Instead of tightening laws and punishments we are abandoning our morals and trying to please a minority who enjoy shooting the red grouse. And who is to say that this method would help? There will always be those who want nothing to do with the harrier at all. They don’t want him on their land, they don’t want him near their land, in fact they don’t want him in the country full stop. And that last point has nearly been achieved. We cannot seriously expect all gamekeepers to abide by this new plan. If so many have no regard for the law they certainly won’t pay attention to a plan that has essentially been dreamt up to please the grouse shooter. Let’s look at this for what it is. It’s a surrender to the criminals. Funny that wildlife crime is the only crime that would allow such a submission.

But it does not stop there. Does this open the door for more lenience concerning the protection of other species? Already not enough is done to protect all kinds of species in this world and here we are, ready to loosen those laws even more. If our protection laws were the belt holding up our raptor conservation trousers, our trousers would be well and truly round our ankles by now and tripping us up whenever we try to walk. Now I understand that we are at a stalemate here. Hen harriers are failing and shooters are still shooting. Not a lot is being achieved. So there are two options, follow in the footsteps of other European countries to protect our raptors or keep trying to appease the trouble makers. Choosing brood management is the wrong option.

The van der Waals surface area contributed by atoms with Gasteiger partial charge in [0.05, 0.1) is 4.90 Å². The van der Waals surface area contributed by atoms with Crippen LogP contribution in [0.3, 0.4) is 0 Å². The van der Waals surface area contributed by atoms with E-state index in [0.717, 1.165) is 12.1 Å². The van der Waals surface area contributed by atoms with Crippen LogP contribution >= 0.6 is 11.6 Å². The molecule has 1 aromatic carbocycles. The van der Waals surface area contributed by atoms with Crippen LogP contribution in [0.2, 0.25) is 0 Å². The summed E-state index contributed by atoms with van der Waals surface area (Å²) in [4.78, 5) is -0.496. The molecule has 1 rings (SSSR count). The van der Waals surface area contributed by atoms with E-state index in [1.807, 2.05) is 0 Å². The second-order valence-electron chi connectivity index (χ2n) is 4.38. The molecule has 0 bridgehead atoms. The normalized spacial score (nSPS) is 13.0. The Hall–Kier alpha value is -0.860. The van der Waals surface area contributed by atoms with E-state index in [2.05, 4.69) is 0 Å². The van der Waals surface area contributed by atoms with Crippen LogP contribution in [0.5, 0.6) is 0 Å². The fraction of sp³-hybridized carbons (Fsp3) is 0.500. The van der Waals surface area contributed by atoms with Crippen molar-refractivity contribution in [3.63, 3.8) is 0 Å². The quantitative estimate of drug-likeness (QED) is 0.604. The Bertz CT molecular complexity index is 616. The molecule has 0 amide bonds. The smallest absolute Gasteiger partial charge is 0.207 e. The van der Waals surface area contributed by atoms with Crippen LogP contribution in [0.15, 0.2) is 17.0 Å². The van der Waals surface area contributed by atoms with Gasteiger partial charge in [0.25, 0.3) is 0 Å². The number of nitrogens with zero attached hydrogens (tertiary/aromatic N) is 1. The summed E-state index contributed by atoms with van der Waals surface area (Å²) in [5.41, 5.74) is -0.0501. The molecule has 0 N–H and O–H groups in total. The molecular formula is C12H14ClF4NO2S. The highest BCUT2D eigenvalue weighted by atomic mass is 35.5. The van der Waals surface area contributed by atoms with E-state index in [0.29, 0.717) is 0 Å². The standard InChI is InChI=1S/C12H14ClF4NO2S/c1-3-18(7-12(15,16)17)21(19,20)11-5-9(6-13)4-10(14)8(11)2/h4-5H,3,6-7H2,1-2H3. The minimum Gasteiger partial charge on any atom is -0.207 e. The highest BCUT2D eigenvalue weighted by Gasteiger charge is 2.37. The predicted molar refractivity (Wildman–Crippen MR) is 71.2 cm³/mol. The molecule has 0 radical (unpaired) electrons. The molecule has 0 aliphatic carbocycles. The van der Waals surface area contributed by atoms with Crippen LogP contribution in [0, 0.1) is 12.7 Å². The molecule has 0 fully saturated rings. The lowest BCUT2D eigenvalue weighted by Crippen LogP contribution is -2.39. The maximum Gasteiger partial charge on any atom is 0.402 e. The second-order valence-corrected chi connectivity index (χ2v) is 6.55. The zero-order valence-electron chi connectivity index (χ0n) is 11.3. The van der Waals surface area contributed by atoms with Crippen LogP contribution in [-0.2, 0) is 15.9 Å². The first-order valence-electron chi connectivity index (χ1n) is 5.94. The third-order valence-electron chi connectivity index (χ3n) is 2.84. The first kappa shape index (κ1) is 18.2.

There are other management techniques available. Supplementary feeding is one, which has in fact been shown to reduce the amount of grouse chicks taken. There is no disturbance of nests and it allows the hen harrier to live an fairly undisturbed existence. But this hasn’t taken off. Why? It’s too expensive and too time consuming for those poor grouse shooters. In the case of saving the hen harrier we were already smashing our heads against a brick wall, with this scheme we would essentially be allowing the land owners, keepers and shooters the privilege of smashing our heads against the brick wall for us. In other words? They are well and truly ruling this very deserted roost.

But there are other questions. Where do the chicks get released? Who is going to take responsibility? What safeguards (a what? safeguard? I’ll have to look that one up) will be exercised? And what is the final goal of this scheme? How many harriers do we expect to get from this? And what about those that nest on moorlands before any conservation organisations can track them? What if the gamekeepers find them first? I think we can make a wild stab in the dark of a guess.

If we want to be serious in our conservation efforts, we need to do better than ‘brood management.’It’s time to wake up and smell the gunpowder!









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Eleanor Daisy Upstill-Goddard
I have been a bird enthusiast since I was a child and have just completed my MSc at Newcastle University on 'Biodiversity Conservation and Ecosystem Management.'
Eleanor Daisy Upstill-Goddard